Our new formula will allocate a cash increase of at least 1% per pupil to every school by 2019-20, with much higher gains for underfunded schools.

You can read more on the National Funding Formula, include comments from stakeholders on our blog from last week here.

School deficit

Yesterday, 26 September 2017 an article was released in the Times about a third of academies being in deficit.

The article, based on a parliamentary statement by Schools Minister Nick Gibb, looks specifically at in-year deficits – which are significantly different to end of year deficits.

To say that in year figures mean academies are in deficit is an oversimplification. Any in-year movements can simply indicate that schools are drawing on their reserves for a range of planned and sensible reasons – for example to spend on capital projects.

Academies can also build up reserves in order to accommodate longer-term plans, such as capital developments and financial investment. This is prudent financial planning. There is no evidence that academy trusts are accumulating cash at the expense of educational delivery.

It is also important to note that on the latest available data, the number of schools reporting in-year deficits fell between 2013-14 and 2015-16 and represents a tiny percentage when compared to the number of academies running a surplus.

A Department for Education spokesperson said:

We are delivering the biggest improvement to the school funding system for well over a decade and our national funding formula will create a fairer system, increasing the basic amount that every pupil will get.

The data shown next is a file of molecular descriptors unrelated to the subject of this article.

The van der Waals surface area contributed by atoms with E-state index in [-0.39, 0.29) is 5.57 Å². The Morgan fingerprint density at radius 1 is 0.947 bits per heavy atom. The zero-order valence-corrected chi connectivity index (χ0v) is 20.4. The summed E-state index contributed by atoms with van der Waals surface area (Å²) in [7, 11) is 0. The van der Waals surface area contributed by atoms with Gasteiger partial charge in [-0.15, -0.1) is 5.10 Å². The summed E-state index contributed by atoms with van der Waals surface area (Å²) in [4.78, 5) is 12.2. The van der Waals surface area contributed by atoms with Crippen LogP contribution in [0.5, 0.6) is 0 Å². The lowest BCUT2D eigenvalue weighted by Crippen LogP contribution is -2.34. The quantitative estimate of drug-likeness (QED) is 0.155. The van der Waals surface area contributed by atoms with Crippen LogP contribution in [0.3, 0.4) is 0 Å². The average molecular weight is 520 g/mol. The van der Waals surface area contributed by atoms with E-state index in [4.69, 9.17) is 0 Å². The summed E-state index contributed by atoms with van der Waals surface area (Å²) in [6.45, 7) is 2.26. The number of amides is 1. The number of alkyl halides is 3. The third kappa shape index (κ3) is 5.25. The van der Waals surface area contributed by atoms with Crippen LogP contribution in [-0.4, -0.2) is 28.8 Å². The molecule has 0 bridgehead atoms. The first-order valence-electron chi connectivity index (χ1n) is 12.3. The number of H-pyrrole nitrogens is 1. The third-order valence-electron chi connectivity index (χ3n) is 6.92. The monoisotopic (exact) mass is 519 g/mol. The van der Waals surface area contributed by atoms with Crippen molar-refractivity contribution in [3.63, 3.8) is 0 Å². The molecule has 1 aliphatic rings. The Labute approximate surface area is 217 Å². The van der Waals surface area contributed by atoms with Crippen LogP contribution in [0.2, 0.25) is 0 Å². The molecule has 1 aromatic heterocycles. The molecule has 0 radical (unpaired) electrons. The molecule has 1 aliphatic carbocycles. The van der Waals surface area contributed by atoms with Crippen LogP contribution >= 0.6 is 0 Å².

We trust schools to manage their own budgets and only a small percentage are operating with a deficit, with far more schools having with a budget surplus. In 2015 to 16 England’s schools had an overall cumulative surplus of almost £4.5billion, against a cumulative deficit of £0.2billion. We continue to provide support to schools to help them use their resources in the most efficient way so they can deliver the best value for the taxpayer.

Mothers in work

Yesterday the Office for National Statistics (ONS) released new data showing that that the number of mothers returning to work after having children is at a record high.

The Guardian quotes ONS statistician Emily Glastonbury saying government policies like flexible working practices, shared parental leave and the increased availability of free childcare are having an impact.

A government spokesperson said:

The government wants to help people who want to get back into work, particularly if they have taken time out for caring responsibilities. We have introduced shared parental leave, new rights to request flexible working, and doubling free childcare to ensure that we are tackling the barriers for mothers who want to return to work.


We want to help even more people who want return to work to be able to do so, which is why we are investing £5m to increase opportunities for people returning to work after caring for those at home, and have launched new returner programmes across the public sector.

Saudi Arabia

Minister for Women and Equalities Justine Greening has welcomed the news that Saudi Arabia has reversed its ban on women being allowed to drive.

On Twitter last night (26 September) she said that it is a “step in the right direction”.

Follow us on Twitter and don't forget to sign up for email alerts.

Sharing and comments

Share this page